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High drama

Nature is full of drama, usually of the life and death kind.

On a rare warm, windless, beautiful day, I loaded up with the dog and headed for a hike down the unplowed part of the main road.   Just over the crest of the flats, I saw about 600 elk corralled within the ‘elk fence’, nervous and jittery.  It was almost 11:00 and these elk should have been resting in the trees.  Besides, you never see elk inside this fence.

Elk stuck inside fence and can't get to safety

I’ve heard two stories about this fences’ beginnings from two different neighbors.  When this ranch was owned by a wealthy man named Bugas in the 70’s, so the first story goes, the county conservation services re-graded and drained the field so he could put his cattle here, or at least more cattle.  Then to keep the elk out of the grazing pasture, the county paid for the fence.  Your tax dollars at work!

The second story isn’t too different from the first but with some variation, yet still with cattle in mind.  In the hard winter of ’77-’78, when the snows were so deep you couldn’t see the tops of the fence posts, Bugas’ cattle were struggling and starving.  The elk were eating the feed that was set out for them.  So a temporary fence was erected for that winter only.

Since that time the property was sold to Earl Holdings, one of the wealthiest men in the world, the fence remains, and the elk can’t move through or over.  So to see the elk inside was very unusual and probably spelled trouble.  The fence borders the creek.  On the other side of the creek is the game preserve where the elk have been gathering every evening and morning to eat.  One gate to the ranch property is open from the creek side, which is how these elk got in.   And that is how they would need to get out of this very large enclosed pasture.

But why they were there was solved when I saw some birds circling in their winter pasture across the creek.  There was a kill over there. These elk were trying to get across the private pasture and into the forest beyond but were being prevented by the fence.  Now they were sitting ducks for the wolves.  The road is between the fence and the forest where they wanted to head but were prevented.  They were hanging around the fence line by the road and every time a car went bye, they stressed, running this way and that, confused, not conserving their energy, unable to head in any safe direction.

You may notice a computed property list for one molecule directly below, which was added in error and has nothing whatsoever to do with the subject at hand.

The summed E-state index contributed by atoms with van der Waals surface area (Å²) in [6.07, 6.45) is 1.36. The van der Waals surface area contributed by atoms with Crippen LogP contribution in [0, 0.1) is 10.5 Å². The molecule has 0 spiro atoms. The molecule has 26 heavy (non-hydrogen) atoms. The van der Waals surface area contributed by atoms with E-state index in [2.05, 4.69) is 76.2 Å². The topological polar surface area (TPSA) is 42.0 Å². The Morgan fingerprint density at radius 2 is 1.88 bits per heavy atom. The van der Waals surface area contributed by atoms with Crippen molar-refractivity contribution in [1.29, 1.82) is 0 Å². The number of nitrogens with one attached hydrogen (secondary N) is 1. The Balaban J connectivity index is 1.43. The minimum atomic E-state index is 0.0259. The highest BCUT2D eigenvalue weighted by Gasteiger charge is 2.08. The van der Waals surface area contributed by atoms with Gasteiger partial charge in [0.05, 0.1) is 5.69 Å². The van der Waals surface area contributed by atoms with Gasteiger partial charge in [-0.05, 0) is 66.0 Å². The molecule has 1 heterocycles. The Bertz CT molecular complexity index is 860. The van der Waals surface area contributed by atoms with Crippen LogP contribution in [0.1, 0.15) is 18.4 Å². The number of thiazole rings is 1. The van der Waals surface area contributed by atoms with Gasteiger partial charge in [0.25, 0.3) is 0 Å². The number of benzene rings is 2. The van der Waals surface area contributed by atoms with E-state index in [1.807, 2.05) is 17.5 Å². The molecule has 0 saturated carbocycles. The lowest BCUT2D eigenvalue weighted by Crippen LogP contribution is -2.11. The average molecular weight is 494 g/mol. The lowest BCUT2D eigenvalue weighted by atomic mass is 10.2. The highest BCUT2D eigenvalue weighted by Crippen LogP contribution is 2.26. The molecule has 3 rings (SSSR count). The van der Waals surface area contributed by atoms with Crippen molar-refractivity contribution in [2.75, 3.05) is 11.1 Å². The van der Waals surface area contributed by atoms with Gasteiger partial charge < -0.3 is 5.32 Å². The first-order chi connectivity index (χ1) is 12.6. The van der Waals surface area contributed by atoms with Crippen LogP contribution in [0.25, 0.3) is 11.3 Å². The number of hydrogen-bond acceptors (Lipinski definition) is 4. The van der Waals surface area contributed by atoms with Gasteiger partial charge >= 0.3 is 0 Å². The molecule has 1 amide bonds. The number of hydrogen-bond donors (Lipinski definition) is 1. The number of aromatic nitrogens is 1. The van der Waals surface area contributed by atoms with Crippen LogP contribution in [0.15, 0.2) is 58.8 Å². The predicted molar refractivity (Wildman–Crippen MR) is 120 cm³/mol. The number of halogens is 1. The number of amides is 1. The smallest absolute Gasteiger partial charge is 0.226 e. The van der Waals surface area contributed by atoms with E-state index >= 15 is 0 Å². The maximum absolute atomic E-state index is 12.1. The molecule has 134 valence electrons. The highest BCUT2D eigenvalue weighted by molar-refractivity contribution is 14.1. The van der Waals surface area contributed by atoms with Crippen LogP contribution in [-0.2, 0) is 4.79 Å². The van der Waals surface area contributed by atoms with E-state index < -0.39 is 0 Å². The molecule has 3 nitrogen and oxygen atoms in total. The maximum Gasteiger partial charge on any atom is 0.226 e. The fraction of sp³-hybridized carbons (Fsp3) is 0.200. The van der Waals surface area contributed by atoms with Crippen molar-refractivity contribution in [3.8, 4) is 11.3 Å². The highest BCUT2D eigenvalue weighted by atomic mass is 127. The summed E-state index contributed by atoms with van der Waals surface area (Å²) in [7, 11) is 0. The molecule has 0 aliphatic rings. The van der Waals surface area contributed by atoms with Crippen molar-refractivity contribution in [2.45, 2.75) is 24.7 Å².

Golden eagle resting after feeding on carcass

Needless to say, I’ve hated this fence ever since I’ve been here, and here was more proof why it should go.  When I saw the kill I went back to get my scope,  On the return I ran into Ron.  He’s a citizen ‘Wolfman Jack’.  He does a great service by being totally obsessed with wolves and following them.  He knows more what’s happening with the packs around here than anyone, including the Wildlife Services folks.  He relayed the drama that had unfolded this morning.

The Sunlight Pack made a kill.  The Sunlight pack is about 10 strong , almost all young wolves.  While they were on the kill, Ron heard some barking.  At first he thought it was the ranch dogs nearby, but then here come the Absaroka Pack, mature wolves 7 strong. They pushed the Sunlight pack off the kill.  While we were talking a black wolf from the Absaroka pack came checking things out.

Ron told me that between the Sunlight Pack, the Absaroka Pack which seems to come around here as well, and the Hoodoo pack of 10 wolves up around Crandall (but they frequent the valley here as well), AND the Beartooth pack of now 10, there is more going on in this area than the whole of the Northern Range.  We’ve got a lot of wolves running around this valley.

Wolves are such social animals and their interactions and orders are constantly changing.  The U.S. Fish and Wildlife biologist, Scott Becker, told me that they have few collared wolves at this point.  The dynamics are constantly changing and hard to keep track of.